What is Shinichi Mochizuki's religion

Philosophical Mathematics I.

Are five apples the same as five pears? Is the group of rotations (in the plane and around the origin) the same as the circle group? Do the two pictures above show the same graphs?

Generally asked: are isomorphic objects the same?

A lot in mathematics revolves around the fact that one wants to see isomorphic objects as the same. Because the addition 3 + 2 is always the same, regardless of whether you add apples, pears or any other object, you can find uniform rules for adding any objects. Because isomorphic groups or graphs are considered to be the same, one can “calculate” with groups or graphs or create lists of them.

“Mathematics is the art of giving different things the same name. ... It is sufficient that these things, although they differ materially, are similar in shape. ”(Henri Poincaré, 1908)

Sometimes it is of course still important to know which objects you are talking about, and not just to know their isomorphism class.

This distinction plays a role in one of the most controversial mathematical debates in recent years, namely that of the correctness of the proof of the abc conjecture. The crucial point in Shinichi Mochizuki's proof is Corollary 3.12, in whose proof, according to Mochizuki, it should be essential to consider certain isomorphic objects as different objects. Jakob Stix and Peter Scholze have found that Mochizuki's arguments become trivial and therefore meaningless as soon as one renounces this distinction between isomorphic objects. However, Mochizuki could not explain or make plausible to them why this distinction between isomorphic objects should suddenly lead to a useful argument, which is why the proof is now viewed by many experts as incorrect or incomplete. (Why abc is still a conjecture.)

A rather bizarre philosophical interpretation of this controversy is now provided by Luboš Motl in an article Category theory as an egalitarian religion.

I think that this philosophy that “isomorphic things must be considered equal” is no longer just a purely mathematical, impersonal, socially neutral meme. It is correlated with some other political and ideological movements that are increasingly ruining the Western societies. Well, look at the statements: "Mathematical objects that are isomorphic must be considered equal." Vs. "All people and their groups - defined by sex, nation, race, sexual orientation, and more - must be considered equal in all circumstances and unequal outcomes must be considered a proof of someone's malice. “The second slogan is clearly an umbrella slogan for identity politics - producing things like“ reverse ”sexism (“ feminism ”),“ reverse ”racism (“ multiculturalism ”), and related pathologies . These pathologies make common sense, ordinary discussions, and rudimentary meritocratic choices increasingly impossible in the West.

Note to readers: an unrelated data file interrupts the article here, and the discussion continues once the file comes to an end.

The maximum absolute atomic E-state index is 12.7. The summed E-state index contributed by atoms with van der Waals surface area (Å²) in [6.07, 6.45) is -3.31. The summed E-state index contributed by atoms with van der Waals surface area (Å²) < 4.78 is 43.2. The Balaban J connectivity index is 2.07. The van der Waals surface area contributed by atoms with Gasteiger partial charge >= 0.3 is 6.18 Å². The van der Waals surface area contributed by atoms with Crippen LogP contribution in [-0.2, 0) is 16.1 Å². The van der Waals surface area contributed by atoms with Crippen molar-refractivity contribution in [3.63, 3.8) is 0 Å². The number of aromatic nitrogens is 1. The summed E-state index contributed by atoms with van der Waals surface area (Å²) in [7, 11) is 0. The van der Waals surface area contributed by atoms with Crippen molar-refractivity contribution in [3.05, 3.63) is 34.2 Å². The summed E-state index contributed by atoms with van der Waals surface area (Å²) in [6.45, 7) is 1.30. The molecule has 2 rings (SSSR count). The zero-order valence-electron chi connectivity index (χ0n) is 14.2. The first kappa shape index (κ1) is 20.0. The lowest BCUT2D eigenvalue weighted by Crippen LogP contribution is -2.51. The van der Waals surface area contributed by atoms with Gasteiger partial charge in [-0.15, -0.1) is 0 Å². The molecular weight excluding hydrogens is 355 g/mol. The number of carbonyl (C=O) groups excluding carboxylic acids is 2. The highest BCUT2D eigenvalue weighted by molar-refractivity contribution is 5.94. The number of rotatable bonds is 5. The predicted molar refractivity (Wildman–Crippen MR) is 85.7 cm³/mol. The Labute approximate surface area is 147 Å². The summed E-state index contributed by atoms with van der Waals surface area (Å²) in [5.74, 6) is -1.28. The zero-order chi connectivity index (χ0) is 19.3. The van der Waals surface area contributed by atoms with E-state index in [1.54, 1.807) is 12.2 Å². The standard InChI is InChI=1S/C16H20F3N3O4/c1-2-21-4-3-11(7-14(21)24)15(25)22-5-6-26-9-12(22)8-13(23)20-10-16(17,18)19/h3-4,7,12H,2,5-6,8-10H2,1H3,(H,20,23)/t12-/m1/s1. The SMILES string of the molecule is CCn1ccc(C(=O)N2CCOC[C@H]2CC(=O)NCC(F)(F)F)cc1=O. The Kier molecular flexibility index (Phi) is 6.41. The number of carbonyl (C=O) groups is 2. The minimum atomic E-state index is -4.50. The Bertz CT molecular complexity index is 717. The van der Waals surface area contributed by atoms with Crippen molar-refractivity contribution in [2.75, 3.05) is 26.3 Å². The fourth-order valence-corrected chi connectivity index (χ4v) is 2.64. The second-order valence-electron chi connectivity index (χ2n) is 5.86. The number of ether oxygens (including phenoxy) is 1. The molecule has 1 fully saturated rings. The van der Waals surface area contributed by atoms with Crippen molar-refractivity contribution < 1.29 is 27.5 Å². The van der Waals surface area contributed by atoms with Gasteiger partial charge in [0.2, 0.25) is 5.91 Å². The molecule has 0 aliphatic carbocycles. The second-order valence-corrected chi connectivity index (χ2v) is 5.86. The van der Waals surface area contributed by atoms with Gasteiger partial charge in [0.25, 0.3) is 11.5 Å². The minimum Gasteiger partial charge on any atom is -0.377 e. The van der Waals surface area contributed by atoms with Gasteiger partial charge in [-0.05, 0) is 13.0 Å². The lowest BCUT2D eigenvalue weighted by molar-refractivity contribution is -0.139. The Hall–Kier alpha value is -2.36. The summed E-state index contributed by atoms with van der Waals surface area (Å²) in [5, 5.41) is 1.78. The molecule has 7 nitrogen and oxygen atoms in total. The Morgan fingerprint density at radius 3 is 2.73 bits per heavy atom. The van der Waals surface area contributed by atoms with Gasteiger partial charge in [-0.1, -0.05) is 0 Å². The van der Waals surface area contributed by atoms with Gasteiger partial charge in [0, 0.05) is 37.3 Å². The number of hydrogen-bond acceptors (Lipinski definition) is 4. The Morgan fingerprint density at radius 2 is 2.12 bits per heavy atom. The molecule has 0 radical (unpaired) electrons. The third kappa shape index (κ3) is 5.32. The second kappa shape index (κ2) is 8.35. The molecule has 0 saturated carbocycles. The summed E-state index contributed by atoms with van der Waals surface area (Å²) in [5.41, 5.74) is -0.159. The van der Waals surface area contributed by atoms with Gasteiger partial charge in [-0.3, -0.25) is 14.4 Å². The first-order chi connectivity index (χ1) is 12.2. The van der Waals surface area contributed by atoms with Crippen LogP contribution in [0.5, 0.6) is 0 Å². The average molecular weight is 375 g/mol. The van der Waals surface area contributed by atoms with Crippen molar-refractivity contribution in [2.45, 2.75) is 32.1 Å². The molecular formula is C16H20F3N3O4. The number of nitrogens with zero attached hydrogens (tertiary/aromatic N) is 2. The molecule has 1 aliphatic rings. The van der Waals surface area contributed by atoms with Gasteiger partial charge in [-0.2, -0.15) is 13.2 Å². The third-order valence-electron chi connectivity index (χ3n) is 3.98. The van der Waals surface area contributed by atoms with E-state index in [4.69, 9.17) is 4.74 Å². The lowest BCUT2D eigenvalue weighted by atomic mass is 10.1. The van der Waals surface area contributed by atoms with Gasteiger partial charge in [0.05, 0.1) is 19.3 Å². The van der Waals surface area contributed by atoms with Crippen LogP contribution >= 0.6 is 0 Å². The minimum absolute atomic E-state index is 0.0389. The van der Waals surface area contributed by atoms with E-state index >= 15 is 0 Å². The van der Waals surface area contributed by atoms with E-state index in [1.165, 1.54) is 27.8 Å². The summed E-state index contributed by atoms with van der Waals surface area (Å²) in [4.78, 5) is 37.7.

But the first slogan is somewhat analogous and it seems rather plausible that its proponents - and proponents of “category theory” - are well aware of this similarity. After all, Roberts' text is titled "A Crisis of Identification"
so aside from the clearly left-wing “equality”, we also have a word with the “ident *” root, something that has an obvious proximity to “identity politics”. What is your identity? Can two isomorphic mathematical objects discussed by a Japanese men accepted to have two different identities, or is it politically incorrect? So it has seemed increasingly likely to me that the likes of Scholze and Stix “don't want” to understand what Močizuki is saying because it conflicts with some ideology that they place above everything else - and the ideology, while completely unjustified, is fundamentally inseparable from the politically ideological delusions of many contemporary Western academics, too.

In this sense, it looks very plausible that “identity politics” may also be blamed for the Westerners' incapability of catching up with the Japanese “arithmetic deformation theory”, a topic that you would normally believe to have zero links with any politics or ideology !

Philosophical interpretations of mathematical facts can sometimes be quite enlightening, but this is just weird.